Monday, April 28, 2014

Masahiro Tanaka: Start Five

Masahiro Tanaka's fifth start of the season was his shortest so far, but still relatively successful, as he went 6.1 innings and gave up two runs, including a homer, and struck out 11 and walked 4 against the Angels. Through five starts this year, Tanaka has given up 10 runs, but 5 homers. He has a 2.27 ERA and a 2.91 FIP.

Like usual, let's start by looking at the home run Tanaka gave up, this time to David Freese, on the first pitch of an at-bat.

Freese is a right-handed hitter, so the fastball was actually up and away from him. For comparison, here is how Tanaka pitched him in the other at-bats.

Tanaka went middle to high and away twice more, and gave up contact again, though for an out, and got a foul ball. When he stayed inside, he was more successful.

Here is Tanaka's spin and speed chart from the game:

Perhaps this was just affected by the park, but it seems that there were more high spin splitters in this outing. Let's see if there was any major differences in how he located in this outing compared to other outings:

The curve was still relatively high, but this time he really struggled to get the slider down. He also couldn't get the sinker glove side enough to get inside the strike zone, though his splitter was still located well. Now, here is an average result location graph for comparison.

Tanaka was more likely to give up a foul ball when he went furthest glove side. His furthest arm side pitches were the most likely to give up runs. His whiffs, yet again with the splitter, came low and arm side. It appears that they came further arm side than his average splitter as well, suggesting that his furthest arm side splitters were the best. Strangely, pitches down in the zone were less likely to turn into outs, while his outs and called strikes were basically the same, arm side and middle.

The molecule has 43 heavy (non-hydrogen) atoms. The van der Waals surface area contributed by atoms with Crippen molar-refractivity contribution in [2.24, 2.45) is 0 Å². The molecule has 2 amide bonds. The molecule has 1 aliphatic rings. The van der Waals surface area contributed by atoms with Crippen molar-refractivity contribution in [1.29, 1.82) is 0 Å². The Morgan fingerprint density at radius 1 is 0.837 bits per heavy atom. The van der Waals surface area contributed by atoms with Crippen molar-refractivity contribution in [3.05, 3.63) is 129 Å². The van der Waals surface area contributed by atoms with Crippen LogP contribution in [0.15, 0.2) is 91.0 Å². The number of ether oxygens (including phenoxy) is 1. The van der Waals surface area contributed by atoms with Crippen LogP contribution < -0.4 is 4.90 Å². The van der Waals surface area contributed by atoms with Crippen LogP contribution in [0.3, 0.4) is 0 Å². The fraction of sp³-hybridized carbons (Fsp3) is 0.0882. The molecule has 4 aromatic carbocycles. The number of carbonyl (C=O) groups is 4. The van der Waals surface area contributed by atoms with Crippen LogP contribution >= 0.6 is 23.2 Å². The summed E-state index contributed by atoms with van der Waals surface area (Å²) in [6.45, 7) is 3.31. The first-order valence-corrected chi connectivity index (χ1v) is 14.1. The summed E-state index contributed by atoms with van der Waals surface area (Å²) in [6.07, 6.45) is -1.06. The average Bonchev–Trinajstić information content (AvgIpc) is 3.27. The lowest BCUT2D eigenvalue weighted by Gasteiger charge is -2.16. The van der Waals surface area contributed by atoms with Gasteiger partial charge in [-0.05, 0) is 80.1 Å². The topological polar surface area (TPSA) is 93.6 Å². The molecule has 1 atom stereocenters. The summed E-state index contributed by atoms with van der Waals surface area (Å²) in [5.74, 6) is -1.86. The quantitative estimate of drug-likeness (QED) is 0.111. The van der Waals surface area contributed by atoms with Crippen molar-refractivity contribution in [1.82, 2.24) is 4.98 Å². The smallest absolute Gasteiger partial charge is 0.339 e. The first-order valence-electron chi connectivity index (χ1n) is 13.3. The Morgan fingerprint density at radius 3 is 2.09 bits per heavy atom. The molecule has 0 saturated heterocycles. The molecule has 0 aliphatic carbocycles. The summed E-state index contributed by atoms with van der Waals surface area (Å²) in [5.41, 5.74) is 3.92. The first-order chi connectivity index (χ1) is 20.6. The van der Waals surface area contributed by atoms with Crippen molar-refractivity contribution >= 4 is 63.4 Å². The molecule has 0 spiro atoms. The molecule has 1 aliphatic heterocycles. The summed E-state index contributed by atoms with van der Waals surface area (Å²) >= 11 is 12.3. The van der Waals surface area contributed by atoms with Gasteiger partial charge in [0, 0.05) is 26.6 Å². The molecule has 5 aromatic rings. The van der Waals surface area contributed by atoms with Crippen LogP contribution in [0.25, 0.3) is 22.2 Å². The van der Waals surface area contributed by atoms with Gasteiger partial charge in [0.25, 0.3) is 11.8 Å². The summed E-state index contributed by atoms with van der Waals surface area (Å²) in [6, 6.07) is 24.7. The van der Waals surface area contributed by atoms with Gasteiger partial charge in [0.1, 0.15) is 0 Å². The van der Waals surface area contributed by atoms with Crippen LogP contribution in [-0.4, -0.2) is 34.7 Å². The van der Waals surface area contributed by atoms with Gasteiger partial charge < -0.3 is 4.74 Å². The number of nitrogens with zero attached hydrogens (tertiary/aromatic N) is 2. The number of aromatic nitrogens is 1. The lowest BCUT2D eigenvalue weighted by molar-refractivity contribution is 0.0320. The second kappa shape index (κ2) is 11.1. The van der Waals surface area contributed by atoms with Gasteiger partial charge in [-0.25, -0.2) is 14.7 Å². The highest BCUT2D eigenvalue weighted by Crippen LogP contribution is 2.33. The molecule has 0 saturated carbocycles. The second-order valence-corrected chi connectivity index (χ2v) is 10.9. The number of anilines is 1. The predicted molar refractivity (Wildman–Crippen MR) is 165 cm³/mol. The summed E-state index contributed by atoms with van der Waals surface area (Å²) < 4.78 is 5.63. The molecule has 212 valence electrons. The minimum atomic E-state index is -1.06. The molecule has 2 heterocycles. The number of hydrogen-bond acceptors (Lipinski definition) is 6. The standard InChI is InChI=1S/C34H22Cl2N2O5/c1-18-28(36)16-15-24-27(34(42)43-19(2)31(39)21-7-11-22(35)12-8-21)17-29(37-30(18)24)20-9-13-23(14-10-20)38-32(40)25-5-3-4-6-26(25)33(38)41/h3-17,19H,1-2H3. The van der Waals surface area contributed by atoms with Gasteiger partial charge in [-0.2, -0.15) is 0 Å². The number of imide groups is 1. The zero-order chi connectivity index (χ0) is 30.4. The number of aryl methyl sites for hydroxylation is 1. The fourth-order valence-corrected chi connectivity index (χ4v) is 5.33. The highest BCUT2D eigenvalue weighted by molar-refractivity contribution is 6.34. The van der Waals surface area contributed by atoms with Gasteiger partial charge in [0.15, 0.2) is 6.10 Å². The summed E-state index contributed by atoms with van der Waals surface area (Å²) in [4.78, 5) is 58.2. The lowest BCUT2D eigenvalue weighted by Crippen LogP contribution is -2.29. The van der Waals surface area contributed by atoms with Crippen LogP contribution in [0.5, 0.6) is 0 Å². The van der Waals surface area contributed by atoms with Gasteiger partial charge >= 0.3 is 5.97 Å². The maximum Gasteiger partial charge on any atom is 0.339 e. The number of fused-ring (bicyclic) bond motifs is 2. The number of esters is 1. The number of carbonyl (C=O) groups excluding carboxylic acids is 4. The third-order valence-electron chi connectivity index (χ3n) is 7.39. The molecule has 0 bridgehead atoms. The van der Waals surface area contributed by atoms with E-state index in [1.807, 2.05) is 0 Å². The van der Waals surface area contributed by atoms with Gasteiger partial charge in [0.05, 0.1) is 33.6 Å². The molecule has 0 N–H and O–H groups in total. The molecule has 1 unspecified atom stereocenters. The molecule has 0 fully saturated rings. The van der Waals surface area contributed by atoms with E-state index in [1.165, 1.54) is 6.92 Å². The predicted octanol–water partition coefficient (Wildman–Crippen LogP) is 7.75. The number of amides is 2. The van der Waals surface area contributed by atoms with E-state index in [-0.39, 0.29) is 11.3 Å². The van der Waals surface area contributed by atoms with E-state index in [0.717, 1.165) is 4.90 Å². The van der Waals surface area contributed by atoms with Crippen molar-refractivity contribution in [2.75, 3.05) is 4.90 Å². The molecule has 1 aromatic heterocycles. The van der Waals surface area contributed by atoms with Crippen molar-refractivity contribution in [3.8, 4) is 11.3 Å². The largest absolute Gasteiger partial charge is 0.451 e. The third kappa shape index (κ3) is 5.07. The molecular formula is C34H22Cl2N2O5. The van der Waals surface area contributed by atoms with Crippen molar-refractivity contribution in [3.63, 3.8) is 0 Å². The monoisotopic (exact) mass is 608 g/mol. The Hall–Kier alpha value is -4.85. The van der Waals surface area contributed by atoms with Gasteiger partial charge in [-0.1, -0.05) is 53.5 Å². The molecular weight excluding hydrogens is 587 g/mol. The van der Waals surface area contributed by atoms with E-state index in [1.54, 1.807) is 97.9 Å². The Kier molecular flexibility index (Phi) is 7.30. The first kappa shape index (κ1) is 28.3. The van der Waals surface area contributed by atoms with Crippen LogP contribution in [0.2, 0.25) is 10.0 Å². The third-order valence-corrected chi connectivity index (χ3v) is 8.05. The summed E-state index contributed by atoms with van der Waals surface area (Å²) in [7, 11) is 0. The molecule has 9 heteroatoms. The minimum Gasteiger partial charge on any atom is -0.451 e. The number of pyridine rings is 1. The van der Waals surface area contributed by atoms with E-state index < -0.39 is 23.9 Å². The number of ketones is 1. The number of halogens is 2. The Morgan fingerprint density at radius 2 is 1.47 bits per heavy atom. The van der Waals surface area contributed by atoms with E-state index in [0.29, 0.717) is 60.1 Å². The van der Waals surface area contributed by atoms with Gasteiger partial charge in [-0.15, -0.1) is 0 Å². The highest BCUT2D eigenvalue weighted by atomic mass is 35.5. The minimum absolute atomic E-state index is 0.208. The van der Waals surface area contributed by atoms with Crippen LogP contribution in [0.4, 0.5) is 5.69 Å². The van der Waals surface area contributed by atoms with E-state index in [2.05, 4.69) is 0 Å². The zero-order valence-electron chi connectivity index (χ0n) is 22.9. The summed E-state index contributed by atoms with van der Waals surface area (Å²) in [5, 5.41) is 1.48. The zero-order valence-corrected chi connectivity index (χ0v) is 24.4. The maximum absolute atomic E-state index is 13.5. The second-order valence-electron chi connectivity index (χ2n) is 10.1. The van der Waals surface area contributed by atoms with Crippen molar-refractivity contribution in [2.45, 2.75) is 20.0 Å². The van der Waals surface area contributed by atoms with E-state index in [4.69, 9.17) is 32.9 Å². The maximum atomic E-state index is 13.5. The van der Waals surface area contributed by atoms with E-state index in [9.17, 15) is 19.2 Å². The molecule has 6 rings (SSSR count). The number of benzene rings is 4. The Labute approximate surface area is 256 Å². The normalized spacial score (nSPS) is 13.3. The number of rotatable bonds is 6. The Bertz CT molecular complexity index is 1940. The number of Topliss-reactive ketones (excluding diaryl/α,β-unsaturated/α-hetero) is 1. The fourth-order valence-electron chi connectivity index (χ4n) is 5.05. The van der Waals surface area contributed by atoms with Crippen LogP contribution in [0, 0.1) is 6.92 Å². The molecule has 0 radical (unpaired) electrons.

This graph will show whether or not Tanaka was able to successfully locate away from both lefties and righties:

This graph not only shows how low he threw on average (as the entire graph is an approximation of the strike zone), but it also shows that he never really got the ball glove side consistently. He was always arm side, which was good against lefties, but not as good against righties.

Tanaka's groundball percentage was the second best out of his five starts, and this time, there was a big difference between the two

Tanaka got groundballs when he stayed arm side and low, like the splitter, but gave up flyballs when he went higher and glove side, like the slider or fastball. Digging further into location, the next two graphs will look at how he located by the count in the at-bat. First, let's look at his average locations by balls in the count:

With no balls in the count, he was more likely to go higher in the zone, but the deeper into the count he got, he went lower. The lowest, and only glove side location on average, was with two balls. With one ball and three balls, he located nearly exactly the same, which seems a little strange. Here is how he located by strikes in the count.

With no strikes, he located just about everywhere, which brings his average to be right down the middle. With one and two strikes, he really attacked low, bringing his splitter more into play.

Lastly, let's see if he located any differently based on what inning it was:

In his short time in the 7th, he threw the lowest and the most glove side of all his innings, though it is notable his other glove side inning was the beginning of the game. The third was a strange inning, in that it separated his consistent 2nd, 4th, and 5th innings. The 6th inning was odd in that it was his highest zone and extremely arm side.

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